be shaped. I actually think that the novel I am writing now I am writing as if
it was a TV series, scene by scene. Over the pandemic I became newly obsessed
by Star Trek, and this has turned into a source of inspiration in a way I
wouldn’t have imagined: I have just been awarded an Arts Council Developing
Your Creative Practice grant to write a hybrid pamphlet colliding non-human
characters in Star Trek with observations from a neuroscience podcast I listen
to every week to “examine ourselves as other”. I can’t wait!
What are you currently reading?
I have a pile of at least 20 books on my
bedside table, many of them from the local library. I have certain things I
like to read at night which don’t overtax my brain – I’m very drawn to fantasy
books involving magic, often set in libraries, of which there are several
series by different authors. Something I’ve recently loved is A Marvellous
Light by Freya Marske, which is queer magical crime, a really fun collision of
genres. I’m also reading 100 Queer Poems, and the new poetry collections by
Angela Readman and Tara Bergin, as well as Giselle Leeb’s wonderful debut short
story collection, Humans, I Think We Are Called.
What genres won’t you read?
None. I learned what my prejudices were around fifteen years ago when I was
running The Short Review, an online journal reviewing short story collections.
I had dozens of reviewers writing for me, but I also tried to review a story
collection each month myself – and decided to ask for review copies in genres I
never would have considered, namely science fiction, fantasy and crime. I
discovered that I’d been an idiot, restricting myself like that: genre doesn’t
matter, what matters is all these amazing stories out there! Genre labels are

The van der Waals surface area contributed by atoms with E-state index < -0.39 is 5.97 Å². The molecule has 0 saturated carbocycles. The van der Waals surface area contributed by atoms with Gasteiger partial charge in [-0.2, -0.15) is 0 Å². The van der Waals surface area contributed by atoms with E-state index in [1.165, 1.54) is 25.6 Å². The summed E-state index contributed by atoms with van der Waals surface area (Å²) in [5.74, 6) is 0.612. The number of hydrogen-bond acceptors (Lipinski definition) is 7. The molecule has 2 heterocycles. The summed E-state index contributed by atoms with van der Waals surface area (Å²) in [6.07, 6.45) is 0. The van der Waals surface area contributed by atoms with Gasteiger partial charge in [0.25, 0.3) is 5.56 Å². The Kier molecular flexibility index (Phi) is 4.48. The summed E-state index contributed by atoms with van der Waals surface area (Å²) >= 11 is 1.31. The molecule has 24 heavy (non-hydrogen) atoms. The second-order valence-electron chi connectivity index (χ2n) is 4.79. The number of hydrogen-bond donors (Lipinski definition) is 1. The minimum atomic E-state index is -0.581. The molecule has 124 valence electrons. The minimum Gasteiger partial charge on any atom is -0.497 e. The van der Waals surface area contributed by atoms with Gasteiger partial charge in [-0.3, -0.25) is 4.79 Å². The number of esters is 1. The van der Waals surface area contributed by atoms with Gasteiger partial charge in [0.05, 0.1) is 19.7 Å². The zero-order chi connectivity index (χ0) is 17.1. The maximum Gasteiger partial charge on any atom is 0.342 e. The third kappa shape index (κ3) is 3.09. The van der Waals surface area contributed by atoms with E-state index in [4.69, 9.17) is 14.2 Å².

stuck on by the publishing industry, and as someone who tries to write things
that aren’t easily labelled, I try and do this in my reading life too.
Do you think you’d live long in a zombie apocalypse?
As previously mentioned, I watch and read quite a lot
of science fiction and fantasy so I am going to take this question very
seriously. Would I live long before being turned into a zombie? Well, I’d like
to think that, given all the data I’ve amassed by now, I’d have some pretty
good zombie defence strategies, so yes. I’d like to imagine I’d be one of the
people banding together to fight the zombie hordes, and maybe even be part of
the discovery of some cure or vaccine, something to allow the zombies to die
and save humanity. I didn’t know I felt like that until I was writing that last
sentence. Quite reassuring, actually.
What’s the weirdest thing you’ve given as a gift?
I once gave a friend a year’s bacon subscription
for her birthday. She received a packet of different kind of bacon every month
through the post. In a dog-proof package, so it wouldn’t be chewed before she
What songs would be on the soundtrack of your life?
Me, myself and I by Joan Armatrading, that’s kind
of an anythem. Tilted, by Christine and the Queens, is one of my happy songs,
and I do love Galileo by the Indigo Girls, a little bit of science always
What’s the one thing you wish you knew when you were younger?
That it’s okay to say no. I only learned
that around the age of 49 and it’s a gift, especially for women, we are often
taught to be people-pleasers. It’s perfectly possible to be kind to people
while also being kind to yourself, while also looking out for your own energy
levels, your own wellbeing.